Do you think the sedan’s bum looks big in these pho­tos? That’s be­cause it is. Small sedans are pop­u­lar fam­ily cars across Asia and boot space is a key re­quire­ment.

The Mi­rage stacks up pretty well with 450L of boot space (the Holden Com­modore has 496L) but can’t match the Almera (490L) and City (536L).

In­side the roomy cabin, all­round vi­sion is good thanks to the large win­dow area, and wide-view mir­rors on both sides to pro­vide a much bet­ter view of traf­fic in the blind spot over your shoul­der.

Fin­ish­ing touches: Mit­subishi fits al­loy wheels (when most ri­vals come with plas­tic wheel cov­ers), a chrome grille and front fog-lights to spruce up the sedan’s ap­pear­ance.


Six airbags, sta­bil­ity con­trol and a strong body struc­ture con­trib­ute to the five-star safety rat­ing. There are ad­justable head rests and three-point lap-sash belts in all five seats.

A rear cam­era is stan­dard on the Honda City (a class first) but the Mi­rage sedan does not even get rear park­ing sen­sors; these are a $300 dealer-fit op­tion (make sure to get the gen­uine ac­ces­sory, not an af­ter­mar­ket item).


This cut-price, anony­mous­look­ing, three-cylin­der sedan is one of the big­gest sur­prises of

the year for me. Its $14,490 tag makes it all the more re­mark­able. It re­sets the bench­mark in this most af­ford­able end of the mar­ket.

Why is it so good? Mit­subishi has used the lessons learned from the hatch­back it re­leased six months ago, and made nu­mer­ous nec­es­sary im­prove­ments. Never be­fore have two ver­sions of the same car dif­fered so much (now for Mit­subishi to make the same up­grades to the hatch).

The steer­ing is easy, light and yet di­rect. The turn­ing cir­cle is among the small­est of any new car (9.6 me­tres), mak­ing it a cinch to ma­noeu­vre in car parks and tricky sit­u­a­tions.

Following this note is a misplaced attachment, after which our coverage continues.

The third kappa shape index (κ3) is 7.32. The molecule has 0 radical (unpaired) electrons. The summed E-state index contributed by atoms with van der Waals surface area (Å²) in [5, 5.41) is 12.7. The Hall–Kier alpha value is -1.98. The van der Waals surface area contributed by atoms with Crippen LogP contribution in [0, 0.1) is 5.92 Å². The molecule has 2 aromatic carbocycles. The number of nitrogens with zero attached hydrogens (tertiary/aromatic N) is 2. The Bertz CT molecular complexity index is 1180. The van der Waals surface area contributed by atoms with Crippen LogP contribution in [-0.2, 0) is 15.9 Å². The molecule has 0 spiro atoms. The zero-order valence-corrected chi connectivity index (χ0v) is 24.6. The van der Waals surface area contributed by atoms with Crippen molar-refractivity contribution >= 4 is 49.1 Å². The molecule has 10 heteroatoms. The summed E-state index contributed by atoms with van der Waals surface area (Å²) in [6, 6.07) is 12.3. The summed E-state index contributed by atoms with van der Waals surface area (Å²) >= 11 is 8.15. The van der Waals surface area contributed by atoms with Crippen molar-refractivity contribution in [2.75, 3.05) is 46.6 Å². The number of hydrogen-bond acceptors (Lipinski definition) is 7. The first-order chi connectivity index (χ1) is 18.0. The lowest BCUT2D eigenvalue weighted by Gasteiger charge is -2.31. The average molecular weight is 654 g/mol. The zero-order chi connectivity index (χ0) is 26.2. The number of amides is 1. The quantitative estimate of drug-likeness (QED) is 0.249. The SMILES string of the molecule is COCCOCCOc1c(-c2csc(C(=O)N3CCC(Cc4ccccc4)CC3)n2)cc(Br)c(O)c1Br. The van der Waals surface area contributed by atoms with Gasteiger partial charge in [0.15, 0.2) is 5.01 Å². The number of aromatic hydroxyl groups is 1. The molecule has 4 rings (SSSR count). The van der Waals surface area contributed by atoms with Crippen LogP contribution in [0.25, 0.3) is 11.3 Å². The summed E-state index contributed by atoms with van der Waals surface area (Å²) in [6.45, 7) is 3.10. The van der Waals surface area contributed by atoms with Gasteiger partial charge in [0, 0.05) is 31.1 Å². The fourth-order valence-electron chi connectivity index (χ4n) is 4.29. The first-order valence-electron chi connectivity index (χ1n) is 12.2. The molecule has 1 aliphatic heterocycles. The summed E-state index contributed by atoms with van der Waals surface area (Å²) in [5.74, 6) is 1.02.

The sus­pen­sion is com­fort­able over bumps yet the car feels sta­ble, and the driver con­fi­dent, in cor­ners.

Even now it is not easy to de­sign sus­pen­sion that is com­fort­able in a straight line and ag­ile around cor­ners. The Mi­rage sedan aces both.

The brakes have a re­as­sur­ing feel and all con­trols are well placed and easy to see and use.

The tiny three-cylin­der sedan suits those with a more re­laxed at­ti­tude to driv­ing. It’s more than ca­pa­ble of city and sub­ur­ban com­mut­ing.

It’s so easy and com­fort­able I would hap­pily drive it around Aus­tralia — if it had cruise con­trol (which is be­ing read­ied for an up­date, so maybe I should be care­ful what I wish for).

Ar­eas of im­prove­ment? The Blue­tooth works well but is a nui­sance to con­nect ini­tially.

As with most cars in this class, the only way to open the boot is via the re­mote key or a tab near the driver’s seat (there is no re­lease lever on the boot). Rear vi­sion is good but park­ing sen­sors would be handy.


The best sedan this amount of money can buy.

Plain to view, fru­gal to boot: The Mi­rage sedan has lug­gage ca­pac­ity to ri­val a Com­modore